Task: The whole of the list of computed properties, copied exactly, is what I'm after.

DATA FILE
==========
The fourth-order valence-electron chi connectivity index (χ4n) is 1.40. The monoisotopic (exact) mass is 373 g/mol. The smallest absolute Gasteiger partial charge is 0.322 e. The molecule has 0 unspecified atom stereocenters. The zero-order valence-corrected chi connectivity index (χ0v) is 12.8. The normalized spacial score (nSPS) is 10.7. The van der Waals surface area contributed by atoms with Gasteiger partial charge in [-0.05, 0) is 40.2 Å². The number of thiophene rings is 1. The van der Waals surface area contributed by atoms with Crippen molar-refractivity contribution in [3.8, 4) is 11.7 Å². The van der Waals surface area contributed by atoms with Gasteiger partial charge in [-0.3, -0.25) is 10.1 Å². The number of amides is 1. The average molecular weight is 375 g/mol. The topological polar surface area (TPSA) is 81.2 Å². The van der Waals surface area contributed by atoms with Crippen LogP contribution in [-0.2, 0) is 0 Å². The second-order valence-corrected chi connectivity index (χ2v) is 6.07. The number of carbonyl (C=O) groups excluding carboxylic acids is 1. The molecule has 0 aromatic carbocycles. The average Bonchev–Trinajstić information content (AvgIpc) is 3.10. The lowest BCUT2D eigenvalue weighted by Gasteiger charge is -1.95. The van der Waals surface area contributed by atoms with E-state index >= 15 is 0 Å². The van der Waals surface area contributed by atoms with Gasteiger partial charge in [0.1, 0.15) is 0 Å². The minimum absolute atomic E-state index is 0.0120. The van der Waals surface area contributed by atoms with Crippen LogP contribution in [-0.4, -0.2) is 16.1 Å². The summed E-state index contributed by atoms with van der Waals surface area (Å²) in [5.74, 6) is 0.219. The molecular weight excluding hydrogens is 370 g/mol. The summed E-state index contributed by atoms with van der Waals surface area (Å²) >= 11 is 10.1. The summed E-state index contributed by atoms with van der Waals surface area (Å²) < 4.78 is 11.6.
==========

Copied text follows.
The fourth-order valence-electron chi connectivity index (χ4n) is 1.40. The monoisotopic (exact) mass is 373 g/mol. The smallest absolute Gasteiger partial charge is 0.322 e. The molecule has 0 unspecified atom stereocenters. The zero-order valence-corrected chi connectivity index (χ0v) is 12.8. The normalized spacial score (nSPS) is 10.7. The van der Waals surface area contributed by atoms with Gasteiger partial charge in [-0.05, 0) is 40.2 Å². The number of thiophene rings is 1. The van der Waals surface area contributed by atoms with Crippen molar-refractivity contribution in [3.8, 4) is 11.7 Å². The van der Waals surface area contributed by atoms with Gasteiger partial charge in [-0.3, -0.25) is 10.1 Å². The number of amides is 1. The average molecular weight is 375 g/mol. The topological polar surface area (TPSA) is 81.2 Å². The van der Waals surface area contributed by atoms with Crippen LogP contribution in [-0.2, 0) is 0 Å². The second-order valence-corrected chi connectivity index (χ2v) is 6.07. The number of carbonyl (C=O) groups excluding carboxylic acids is 1. The molecule has 0 aromatic carbocycles. The average Bonchev–Trinajstić information content (AvgIpc) is 3.10. The lowest BCUT2D eigenvalue weighted by Gasteiger charge is -1.95. The van der Waals surface area contributed by atoms with E-state index >= 15 is 0 Å². The van der Waals surface area contributed by atoms with Gasteiger partial charge in [0.1, 0.15) is 0 Å². The minimum absolute atomic E-state index is 0.0120. The van der Waals surface area contributed by atoms with Crippen LogP contribution in [-0.4, -0.2) is 16.1 Å². The summed E-state index contributed by atoms with van der Waals surface area (Å²) in [5.74, 6) is 0.219. The molecular weight excluding hydrogens is 370 g/mol. The summed E-state index contributed by atoms with van der Waals surface area (Å²) >= 11 is 10.1. The summed E-state index contributed by atoms with van der Waals surface area (Å²) < 4.78 is 11.6.